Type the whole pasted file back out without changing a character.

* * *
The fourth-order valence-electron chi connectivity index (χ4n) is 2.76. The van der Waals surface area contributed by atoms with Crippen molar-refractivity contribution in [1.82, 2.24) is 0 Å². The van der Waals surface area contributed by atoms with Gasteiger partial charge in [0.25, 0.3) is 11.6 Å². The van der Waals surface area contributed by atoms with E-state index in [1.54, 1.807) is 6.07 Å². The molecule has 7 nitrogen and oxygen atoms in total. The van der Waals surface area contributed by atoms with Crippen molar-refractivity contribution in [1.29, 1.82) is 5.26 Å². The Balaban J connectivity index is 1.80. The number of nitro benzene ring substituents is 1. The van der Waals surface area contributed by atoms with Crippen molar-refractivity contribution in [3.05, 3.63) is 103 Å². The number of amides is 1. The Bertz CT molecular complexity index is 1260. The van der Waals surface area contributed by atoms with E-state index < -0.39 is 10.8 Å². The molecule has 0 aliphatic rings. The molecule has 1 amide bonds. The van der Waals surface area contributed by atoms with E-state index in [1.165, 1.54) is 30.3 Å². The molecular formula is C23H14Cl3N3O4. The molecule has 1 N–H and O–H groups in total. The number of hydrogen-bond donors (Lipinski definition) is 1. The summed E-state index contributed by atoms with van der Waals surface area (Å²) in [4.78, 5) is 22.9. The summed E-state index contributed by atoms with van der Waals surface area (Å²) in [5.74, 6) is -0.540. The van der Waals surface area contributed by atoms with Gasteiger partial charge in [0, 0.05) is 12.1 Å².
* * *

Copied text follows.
The fourth-order valence-electron chi connectivity index (χ4n) is 2.76. The van der Waals surface area contributed by atoms with Crippen molar-refractivity contribution in [1.82, 2.24) is 0 Å². The van der Waals surface area contributed by atoms with Gasteiger partial charge in [0.25, 0.3) is 11.6 Å². The van der Waals surface area contributed by atoms with E-state index in [1.54, 1.807) is 6.07 Å². The molecule has 7 nitrogen and oxygen atoms in total. The van der Waals surface area contributed by atoms with Crippen molar-refractivity contribution in [1.29, 1.82) is 5.26 Å². The Balaban J connectivity index is 1.80. The number of nitro benzene ring substituents is 1. The van der Waals surface area contributed by atoms with Crippen molar-refractivity contribution in [3.05, 3.63) is 103 Å². The number of amides is 1. The Bertz CT molecular complexity index is 1260. The van der Waals surface area contributed by atoms with E-state index < -0.39 is 10.8 Å². The molecule has 0 aliphatic rings. The molecule has 1 amide bonds. The van der Waals surface area contributed by atoms with E-state index in [1.165, 1.54) is 30.3 Å². The molecular formula is C23H14Cl3N3O4. The molecule has 1 N–H and O–H groups in total. The number of hydrogen-bond donors (Lipinski definition) is 1. The summed E-state index contributed by atoms with van der Waals surface area (Å²) in [4.78, 5) is 22.9. The summed E-state index contributed by atoms with van der Waals surface area (Å²) in [5.74, 6) is -0.540. The van der Waals surface area contributed by atoms with Gasteiger partial charge in [0, 0.05) is 12.1 Å².